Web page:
Tibial Fractures | Pulsed Electromagnetic Field (PEMF) Stimulation for Tibia Fractures

Tibial Fractures research study

What is the primary objective of this study?

Fractures of the tibial shaft (diaphysis) are some of the most common long bone fractures. They most frequently occur in males less than 40 years of age. Despite advancements in the surgical management of these fractures, the precarious blood supply and lack of soft-tissue cover of the shaft of the tibia make these fractures vulnerable to non-union and infection. These complications often require multiple procedures, extended time off of work, and can result in ongoing poor mobility. This is reflected in the surgical revision rate that the scientific literature has recorded as being between 20 and 30%. Pulsed electromagnetic field (PEMF) stimulation has been shown to be a safe and effective treatment for non-unions of the tibia. These are fractures in which the bone has failed to unite and the healing process has ceased. The PEMF is delivered via a device such as the EBI Bone Healing System®, which straps onto the limb overlying the fracture. It is lightweight and portable using a rechargeable battery for power. It is compatible with internal and external fixation and may also be worn over a plaster or fibreglass cast. It is usually kept in place for ten hours per day and used for a period of three months or until the fracture unites. In animal models, PEMF stimulation has been demonstrated to improve the time to fracture healing in acute fractures. There have been no demonstrated side effects of the therapy. The study hypothesis is that PEMF stimulation during the first twelve weeks after fracture, in addition to normal surgical care, will increase the union rate for these fractures and thereby significantly reduce the surgical revision rate within the first twelve months following fracture.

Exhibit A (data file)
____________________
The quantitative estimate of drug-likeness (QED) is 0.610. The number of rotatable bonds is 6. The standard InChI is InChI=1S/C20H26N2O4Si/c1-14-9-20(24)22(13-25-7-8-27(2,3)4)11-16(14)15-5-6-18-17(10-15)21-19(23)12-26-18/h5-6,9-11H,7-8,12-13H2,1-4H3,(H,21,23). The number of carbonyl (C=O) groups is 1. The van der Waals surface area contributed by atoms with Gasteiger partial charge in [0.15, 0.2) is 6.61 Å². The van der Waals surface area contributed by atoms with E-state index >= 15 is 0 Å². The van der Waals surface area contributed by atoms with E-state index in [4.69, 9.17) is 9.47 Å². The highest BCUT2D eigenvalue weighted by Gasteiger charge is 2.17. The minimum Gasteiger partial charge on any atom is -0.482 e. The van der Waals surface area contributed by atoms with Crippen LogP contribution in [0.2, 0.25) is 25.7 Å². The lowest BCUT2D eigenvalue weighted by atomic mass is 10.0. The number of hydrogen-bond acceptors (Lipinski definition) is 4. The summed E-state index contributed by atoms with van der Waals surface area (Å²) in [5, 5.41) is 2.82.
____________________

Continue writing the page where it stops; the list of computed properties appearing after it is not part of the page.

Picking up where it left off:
Who is eligible to participate?

Inclusion Criteria: - Acute diaphyseal fracture of the tibia (AO classification 42) Exclusion Criteria: - Pathological fracture secondary to tumours. - Pregnant patients. - Patients with permanent pacemakers or defibrillators. - If the device is unable to be applied by 14 days post fracture. - Patients who lack the cognitive ability to consent.

Which medical condition, disease, disorder, syndrome, illness, or injury is researched?

Tibial Fractures

Study Interventions

Interventions can include giving participants drugs, medical devices, procedures, vaccines, and other products that are either investigational or already available or noninvasive approaches such as surveys, education, and interviews.

Device:Pulsed electromagnetic field stimulation

Study Arms

Research studies and clinical trials typically have two or more research arms. An arm is a group of people who receive the same treatment in the study.

Study Status

Unknown status

Start Date: August 2005

Completed Date: August 2009

Phase: Phase 2

Type: Interventional


Primary Outcome: Surgical revision rate in the 12 months after fracture

Secondary Outcome: Fracture union rate at 12, 26 and 52 weeks after fracture

Study sponsors, principal investigator, and references

Principal Investigator: Ian A Harris, MBBS

Lead Sponsor: Sydney South West Area Health Service

Collaborator: Biomet Australia Pty Ltd.

More information:

Discuss Fracture